The Seattle Police Department is launching a public awareness campaign this week to counter a phenomenon called “swatting.”

Swatting involves someone reporting a fake crime to police, hoping to get law enforcement to deploy to a home as a prank. Victims are often people who play video games, online broadcasters, and people associated with the tech industry. That makes Seattle easy pickings.

Livestreamers allow anyone in the online world to be a voyeur, to watch, listen and interact with the streamer sometimes for hours every day.

"Many of these people the connections you build with these streamers are intense and personal connections," said James Feore, director of the Seattle Online Broadcasters Association. "If they reach a point where they dislike a person, that feeling of hatred becomes that much more intense."

So intense it somehow motivates a person to pull a dangerous prank, a hoax 911 reporting a horrible crime at the target's home. Streaming gives outsiders a front row seat into someone's home.

"You get to see the police burst through the door if they choose to do that. You get to see police clear the room with weapons drawn. And if, God forbid, someone is shot, you get to see that too," said Feore.

SPD released body cam video of a swatting call last August.

KING 5 reported on another swatting incident the same month. Police received a report of a suicidal man in a library. Officers entered the Madrona neighborhood library with their guns drawn and ended up handcuffing an innocent man.

A department spokesperson said it did not have any data on the number of swatting calls it has responded to.

One incident in Wichita, Kansas last year ended with a fatal police shooting of an innocent man.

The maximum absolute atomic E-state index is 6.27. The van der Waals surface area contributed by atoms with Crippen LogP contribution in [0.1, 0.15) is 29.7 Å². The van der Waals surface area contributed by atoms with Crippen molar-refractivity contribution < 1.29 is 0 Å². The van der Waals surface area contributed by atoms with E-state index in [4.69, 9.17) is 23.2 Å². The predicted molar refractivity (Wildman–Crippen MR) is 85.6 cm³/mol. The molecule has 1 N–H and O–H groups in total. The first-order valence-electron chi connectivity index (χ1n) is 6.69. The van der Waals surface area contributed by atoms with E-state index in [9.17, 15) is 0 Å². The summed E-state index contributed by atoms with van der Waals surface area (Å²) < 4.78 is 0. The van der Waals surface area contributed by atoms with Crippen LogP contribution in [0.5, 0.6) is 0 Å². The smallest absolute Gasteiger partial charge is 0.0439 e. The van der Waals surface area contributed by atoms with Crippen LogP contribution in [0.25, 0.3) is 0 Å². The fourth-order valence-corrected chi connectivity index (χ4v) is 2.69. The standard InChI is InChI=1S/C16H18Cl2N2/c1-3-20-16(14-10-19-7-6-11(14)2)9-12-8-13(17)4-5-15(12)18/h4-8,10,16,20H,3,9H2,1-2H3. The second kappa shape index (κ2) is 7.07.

Seattle police began searching for a solution after receiving requests from residents concerned about swatting and their safety. The challenge was how to create a registry for the 911 Center while protecting the privacy of the individuals on the list.

The department came up with a solution using Smart911 and Rave Facility.

Smart911 is a supplemental data service that allows you to create a safety profile connected to a phone number that can be seen by emergency responders when you call 911. Rave Facility is a partner service to Smart911, originally designed for schools and commercial properties, to provide useful information about the building to first responders ahead of an emergency.

SPD says when the 911 call center receives a report of a critical incident, they can dispatch responders and simultaneously check to see if residents at the address registered a concern for swatting on Rave Facility. If so, the dispatcher conveys that information to police officers who still proceed to the call, but they do so with valuable information that can keep police from making a fatal mistake.

Because Smart911 and Rave Facility are exempt from public disclosure, the registry can protect the private information of the people who submit their information.

Sgt. Sean Whitcomb said officers will still respond to the call, but with more information.

"It's not going to alter the police response but it's going to be shared, so that way those officers have the best information possible," said Whitcomb.

Seattle Police Chief Carmen Best says one of her priorities is to create a “culture of continuous improvement and innovation.”

“Our new anti-swatting protocol is a reflection of this,” she said. “We heard the concerns of our community members, and made small adjustments to our business practices. The goal is to empower affected community members with a confidential way to share specific swatting concerns with our 911 Center. Seattle police officers deserve to have the best information available as they respond to sensitive calls for service.”

Learn more on SPD's website.